The Arthropologist

Salon Houston style: Arts groups reinvent conversation gathering spots for the 21st century

Salon Houston style: Arts groups reinvent conversation gathering spots for the 21st century

"And now Nancy will do an interpretive dance," I imagine Gertrude Stein saying to a gaggle of assorted artists and intellectuals gathered for spirits, discourse, and who knows what else.

"Tell her to stop and get back in the kitchen," Alice B. Toklas would say, jabbing Stein in the side.

Oh, the down side of time traveling. I know, we were all born in the wrong century.

We seem to hold the "salon" as a romantic concept in the arts. Poets, visual artists, philosophers, all carrying on in charming disheveled garrets, paints a perfectly quaint picture of the way to live. I always wondered how the rent got paid and who cleaned up after the soiree. Things didn't work out so well for Mimi in La Boheme.

 The word "salon" continues to be tossed around to mean a few things: Intimacy, artists of various disciplines coming together and a homey approach to presenting art. Let's take a look at some Houston folks who are successfully re-purposing the concept, sans the silliness and the Stein stand in.

 I even tried my own version in the '90s, gathering once a month with artist friends at Empire Cafe. Somehow, it defaulted into a brag-a-thon, along with those oversized pieces of killer chocolate cake. Dull and fattening. 

Sadly, Gil in Woody Allen's nostalgic Midnight in Paris didn't fare much better. Deftly played by Kathy Bates in Allen's film, Stein looks visibly annoyed by all the scribes and painters traipsing through her drawing room. Stein never forgave me (in my head) for dancing to her deliciously deadpan reading of The Making of Americans, which I have to tell you, is way easier to dance to than read.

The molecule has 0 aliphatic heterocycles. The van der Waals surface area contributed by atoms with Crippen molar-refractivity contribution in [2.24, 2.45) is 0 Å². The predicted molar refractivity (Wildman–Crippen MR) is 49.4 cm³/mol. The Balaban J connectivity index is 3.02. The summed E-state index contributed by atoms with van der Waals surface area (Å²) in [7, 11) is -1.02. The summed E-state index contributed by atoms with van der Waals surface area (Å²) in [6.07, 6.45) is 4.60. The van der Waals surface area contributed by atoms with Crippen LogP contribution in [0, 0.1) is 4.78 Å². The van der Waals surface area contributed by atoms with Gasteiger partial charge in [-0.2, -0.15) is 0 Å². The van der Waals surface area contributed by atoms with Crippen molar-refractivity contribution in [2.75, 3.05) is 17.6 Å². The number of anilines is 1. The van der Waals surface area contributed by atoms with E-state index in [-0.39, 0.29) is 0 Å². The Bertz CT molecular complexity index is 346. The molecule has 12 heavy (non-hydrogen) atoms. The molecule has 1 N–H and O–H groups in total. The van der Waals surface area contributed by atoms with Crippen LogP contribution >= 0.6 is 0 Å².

Still, the renegade writer knew how to hold court. She is also now at the center of two major exhibits, Seeing Gertrude Stein: Five Stories at The Contemporary Jewish Museum in San Francisco, and The Steins Collect: Matisse, Picasso and the Parisian Avante -Garde at San Francisco Museum of Modern Art.

The word "salon" continues to be tossed around to mean a few things: Intimacy, artists of various disciplines coming together and a homey approach to presenting art. Let's take a look at some Houston folks who are successfully re-purposing the concept, sans the silliness and the Stein stand in.

Salon: Houston style

Nothing beats the indie shabby chic atmosphere of Bar Boheme for Spacetaker's Thursday Cultured Cocktails. I love Boheme's old world charm, the art-informed bartenders and the casual feel of this program. Over this past season, I have discussed David Mamet with David Rainey of The Landing Theatre Company, the history of micro cinema with Delicia Harvey of Aurora Picture Show, and the spiritual nature of theater with Kevin Holden of Horse Head Theatre Co. Holden's tribal theater event, Soulstice, went down at The Silo on Saturday and he directs Mamet's American Buffalo at the Landing, Aug. 3-28.

As for the intimacy factor, I've found it has little to do with the size of the venue. It's more about the kind of connection an artist creates in the room. When Mercury Baroque's Antoine Plante introduces a piece at Cullen Theater, I feel as if he is speaking directly to me. I felt the same way during Divas World Productions Salon series. Co-founder and artistic director Sonja Bruzauskas always dreamed of collecting like minds in her living room.

When she realized her living room wasn't big enough, she created Divas World, an organization that brings together artists, scientists and intellectuals, such as Brene Brown and Romanian writer Andrei Codrescu, in one evening of music and discourse. The wine is fantastic, too. With the Salon series, you get the added drama of a radio show, which will air in 2012 on PRX Radio. Rock star neuroscientist David Eagleman moderates while The Front Row's St.John Flynn plays host.